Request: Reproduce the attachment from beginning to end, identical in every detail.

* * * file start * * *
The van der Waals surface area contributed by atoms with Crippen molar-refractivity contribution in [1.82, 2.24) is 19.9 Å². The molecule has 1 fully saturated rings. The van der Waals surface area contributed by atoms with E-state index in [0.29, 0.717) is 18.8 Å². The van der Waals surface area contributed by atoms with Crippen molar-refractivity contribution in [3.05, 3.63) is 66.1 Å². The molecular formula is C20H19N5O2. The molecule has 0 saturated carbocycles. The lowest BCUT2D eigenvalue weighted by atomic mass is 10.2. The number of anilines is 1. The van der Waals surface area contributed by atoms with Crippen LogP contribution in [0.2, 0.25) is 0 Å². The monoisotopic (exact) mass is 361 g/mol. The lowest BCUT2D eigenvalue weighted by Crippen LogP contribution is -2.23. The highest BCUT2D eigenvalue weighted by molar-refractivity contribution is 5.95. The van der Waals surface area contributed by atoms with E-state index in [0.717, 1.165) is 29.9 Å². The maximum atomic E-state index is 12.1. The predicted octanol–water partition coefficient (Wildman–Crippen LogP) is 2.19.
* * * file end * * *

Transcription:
The van der Waals surface area contributed by atoms with Crippen molar-refractivity contribution in [1.82, 2.24) is 19.9 Å². The molecule has 1 fully saturated rings. The van der Waals surface area contributed by atoms with E-state index in [0.29, 0.717) is 18.8 Å². The van der Waals surface area contributed by atoms with Crippen molar-refractivity contribution in [3.05, 3.63) is 66.1 Å². The molecular formula is C20H19N5O2. The molecule has 0 saturated carbocycles. The lowest BCUT2D eigenvalue weighted by atomic mass is 10.2. The number of anilines is 1. The van der Waals surface area contributed by atoms with Crippen LogP contribution in [0.2, 0.25) is 0 Å². The monoisotopic (exact) mass is 361 g/mol. The lowest BCUT2D eigenvalue weighted by Crippen LogP contribution is -2.23. The highest BCUT2D eigenvalue weighted by molar-refractivity contribution is 5.95. The van der Waals surface area contributed by atoms with E-state index in [0.717, 1.165) is 29.9 Å². The maximum atomic E-state index is 12.1. The predicted octanol–water partition coefficient (Wildman–Crippen LogP) is 2.19.